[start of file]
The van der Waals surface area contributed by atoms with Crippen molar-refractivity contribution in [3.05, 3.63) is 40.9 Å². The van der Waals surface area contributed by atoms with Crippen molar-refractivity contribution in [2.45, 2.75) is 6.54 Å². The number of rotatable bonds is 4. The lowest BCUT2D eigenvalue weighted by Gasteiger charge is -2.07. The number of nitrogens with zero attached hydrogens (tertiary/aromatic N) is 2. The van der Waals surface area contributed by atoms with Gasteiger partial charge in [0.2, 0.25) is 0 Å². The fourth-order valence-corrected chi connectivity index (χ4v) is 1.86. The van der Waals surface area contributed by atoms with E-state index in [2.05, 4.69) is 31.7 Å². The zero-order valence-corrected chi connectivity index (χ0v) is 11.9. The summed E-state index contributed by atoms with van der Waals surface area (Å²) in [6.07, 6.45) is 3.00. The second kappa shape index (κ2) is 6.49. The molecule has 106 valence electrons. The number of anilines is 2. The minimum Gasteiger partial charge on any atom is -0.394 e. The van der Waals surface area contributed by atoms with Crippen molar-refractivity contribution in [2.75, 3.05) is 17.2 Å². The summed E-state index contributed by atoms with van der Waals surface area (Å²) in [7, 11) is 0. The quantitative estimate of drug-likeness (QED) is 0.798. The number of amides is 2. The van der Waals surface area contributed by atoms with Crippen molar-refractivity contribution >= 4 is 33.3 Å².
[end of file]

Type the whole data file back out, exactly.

The van der Waals surface area contributed by atoms with Crippen molar-refractivity contribution in [3.05, 3.63) is 40.9 Å². The van der Waals surface area contributed by atoms with Crippen molar-refractivity contribution in [2.45, 2.75) is 6.54 Å². The number of rotatable bonds is 4. The lowest BCUT2D eigenvalue weighted by Gasteiger charge is -2.07. The number of nitrogens with zero attached hydrogens (tertiary/aromatic N) is 2. The van der Waals surface area contributed by atoms with Gasteiger partial charge in [0.2, 0.25) is 0 Å². The fourth-order valence-corrected chi connectivity index (χ4v) is 1.86. The van der Waals surface area contributed by atoms with E-state index in [2.05, 4.69) is 31.7 Å². The zero-order valence-corrected chi connectivity index (χ0v) is 11.9. The summed E-state index contributed by atoms with van der Waals surface area (Å²) in [6.07, 6.45) is 3.00. The second kappa shape index (κ2) is 6.49. The molecule has 106 valence electrons. The number of anilines is 2. The minimum Gasteiger partial charge on any atom is -0.394 e. The van der Waals surface area contributed by atoms with Crippen molar-refractivity contribution in [2.75, 3.05) is 17.2 Å². The summed E-state index contributed by atoms with van der Waals surface area (Å²) in [7, 11) is 0. The quantitative estimate of drug-likeness (QED) is 0.798. The number of amides is 2. The van der Waals surface area contributed by atoms with Crippen molar-refractivity contribution >= 4 is 33.3 Å².